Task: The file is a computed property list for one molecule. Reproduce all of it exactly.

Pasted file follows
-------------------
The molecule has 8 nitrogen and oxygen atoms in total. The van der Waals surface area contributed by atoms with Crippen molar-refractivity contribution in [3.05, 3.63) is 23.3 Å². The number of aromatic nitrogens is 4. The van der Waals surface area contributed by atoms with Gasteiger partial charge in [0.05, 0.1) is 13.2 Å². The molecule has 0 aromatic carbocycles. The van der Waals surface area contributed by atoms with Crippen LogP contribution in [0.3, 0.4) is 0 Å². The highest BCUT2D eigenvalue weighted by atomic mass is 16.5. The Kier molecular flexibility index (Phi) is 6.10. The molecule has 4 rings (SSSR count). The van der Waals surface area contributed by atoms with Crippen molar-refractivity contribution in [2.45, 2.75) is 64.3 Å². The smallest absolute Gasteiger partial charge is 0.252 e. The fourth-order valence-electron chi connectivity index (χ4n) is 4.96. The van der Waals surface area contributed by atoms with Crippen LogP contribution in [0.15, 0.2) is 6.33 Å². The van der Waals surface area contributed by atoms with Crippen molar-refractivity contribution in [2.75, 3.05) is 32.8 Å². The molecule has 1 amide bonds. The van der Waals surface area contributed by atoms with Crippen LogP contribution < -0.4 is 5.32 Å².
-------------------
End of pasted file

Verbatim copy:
The molecule has 8 nitrogen and oxygen atoms in total. The van der Waals surface area contributed by atoms with Crippen molar-refractivity contribution in [3.05, 3.63) is 23.3 Å². The number of aromatic nitrogens is 4. The van der Waals surface area contributed by atoms with Gasteiger partial charge in [0.05, 0.1) is 13.2 Å². The molecule has 0 aromatic carbocycles. The van der Waals surface area contributed by atoms with Crippen LogP contribution in [0.3, 0.4) is 0 Å². The highest BCUT2D eigenvalue weighted by atomic mass is 16.5. The Kier molecular flexibility index (Phi) is 6.10. The molecule has 4 rings (SSSR count). The van der Waals surface area contributed by atoms with Crippen molar-refractivity contribution in [2.45, 2.75) is 64.3 Å². The smallest absolute Gasteiger partial charge is 0.252 e. The fourth-order valence-electron chi connectivity index (χ4n) is 4.96. The van der Waals surface area contributed by atoms with Crippen LogP contribution in [0.15, 0.2) is 6.33 Å². The van der Waals surface area contributed by atoms with Crippen molar-refractivity contribution in [2.75, 3.05) is 32.8 Å². The molecule has 1 amide bonds. The van der Waals surface area contributed by atoms with Crippen LogP contribution < -0.4 is 5.32 Å².